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How should my local Git workflow look?

I'm using it to develop some software that will run on a local server. I'd also like to use this server as the git repo host.

So far I've initialized a new repo on the server using --bare and pushed my current code to it.

How do I checkout that code to a directory on the server (i.e. /var/www/)?

I gather I should create a development branch, which I then get using git pull on my development machine, then create a release branch from the development branch when I'm nearing completion of a certain set of features. This release branch will then be merged with the master (live/production) branch - as per the workflow described here.

My Main question (above) is: How do I checkout code from my bare git repo to my live directory on my server?

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5 Answers 5

up vote 1 down vote accepted

How do I checkout that code to a directory on the server (i.e. /var/www/)?

For example

cd /var/www && git clone /path/to/repo .

How do I checkout code from my bare git repo to my live directory on my server?

cd /var/www && git pull 
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How do I tell it which branch I want to pull? And will this pull just the branch files and not all the .git files too? –  Anonymous Jun 13 '12 at 8:33
1. Depending wether the branch already exists or not git checkout anotherBranch && git pull or git fetch --all && git checkout -b anotherBranch origin/anotherBranch 2. No, it will contain the .git-folder, but this usually doesn't hut anyone. –  KingCrunch Jun 13 '12 at 8:41
You pull and than checkout the desired branch. All the .git-stuff is pulled, because this is the db that hosts the file version-tracking. –  fragmentedreality Jun 13 '12 at 8:42

I suggest you set up a bare repo on the server that hosts your live-site as well.

To get started with working you clone that bare repo to you local development-machine

localhost:~# git clone you@yourlivehost:/path/to/bare /path/to/local/dev

Inside that repo you do all your development/committing/branching/merging stuff and when you are done you push to the bare-repo.

You can either login to your live-server manually and pull the changes from the bare repo into you live-service or let a post-update-hook do the job for you.

Manually (first-time):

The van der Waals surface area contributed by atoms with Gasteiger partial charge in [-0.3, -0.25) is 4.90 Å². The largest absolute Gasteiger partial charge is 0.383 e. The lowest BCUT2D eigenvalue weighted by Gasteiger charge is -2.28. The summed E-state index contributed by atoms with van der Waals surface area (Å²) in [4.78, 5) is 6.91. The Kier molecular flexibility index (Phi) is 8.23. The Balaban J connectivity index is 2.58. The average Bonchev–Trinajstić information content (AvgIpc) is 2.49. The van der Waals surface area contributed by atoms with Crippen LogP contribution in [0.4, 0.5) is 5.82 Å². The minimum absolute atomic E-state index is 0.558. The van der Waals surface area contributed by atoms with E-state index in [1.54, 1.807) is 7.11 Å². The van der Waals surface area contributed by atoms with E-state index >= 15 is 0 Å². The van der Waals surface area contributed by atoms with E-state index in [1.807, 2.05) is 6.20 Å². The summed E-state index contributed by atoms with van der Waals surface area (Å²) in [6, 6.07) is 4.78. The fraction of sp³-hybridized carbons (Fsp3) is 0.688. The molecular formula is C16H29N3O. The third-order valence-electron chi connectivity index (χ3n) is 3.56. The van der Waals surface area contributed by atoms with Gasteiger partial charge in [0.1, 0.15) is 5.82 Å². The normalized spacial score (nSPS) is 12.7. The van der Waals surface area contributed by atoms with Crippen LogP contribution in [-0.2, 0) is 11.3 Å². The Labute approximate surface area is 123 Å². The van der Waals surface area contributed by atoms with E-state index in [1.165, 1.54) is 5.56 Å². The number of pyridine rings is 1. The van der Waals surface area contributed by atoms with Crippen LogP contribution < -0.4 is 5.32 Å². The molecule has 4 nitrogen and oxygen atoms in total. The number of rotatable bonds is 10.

localhost:~# ssh you@yourlivehost
yourlivehost:~# cd /path/to/live/server
yourlivehost:/path/to/live/server# git clone /path/to/bare .

Manually (the other times):

localhost:~# ssh you@yourlivehost
yourlivehost:~# cd /path/to/live/server
yourlivehost:/path/to/live/server# git pull

This assumes that you work on master all the time. If you follow a more complex branching strategy (as described in the link you provided – wich is the same strategy I like to use, by the way) you have to make sure you merge all the desired changes from branch development to master before you push from local development host to the bare repo.

To have a hook automatically do this for you edit the file /path/to/bare/hooks/post-update and fill in something like

cd /var/www
git pull origin

Make sure the file is executable and the user you use to run the repo has write permission to the webserver-directory.

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I hard-link the contents of my GIT repo to my live installation.

Check out my gist: https://gist.github.com/2652879

I execute this in my htdocs directory, after i updated all my repos. This way i always have the contents of the repos in my live install, can make changes in the live installation and when they are good, commit them without any more work.

This has the nice advantage to the previous anserws that i do not have a repo directly in my live installation, but only the files from it.

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Try this:

git clone file:///path/to/your/bare-repo

or this between hosts:

git clone user@host:/path/to/your/bare-repo
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Look at gitolite! It's convinient method of organizing own git server locally or on remote machine with access by keys. So in future when you will need to add somebody one of your repositories it willn't be a problem.

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Anonymous already set up the repo. The question was about how to get the contents of that repo to the live-site. –  fragmentedreality Jun 13 '12 at 8:43

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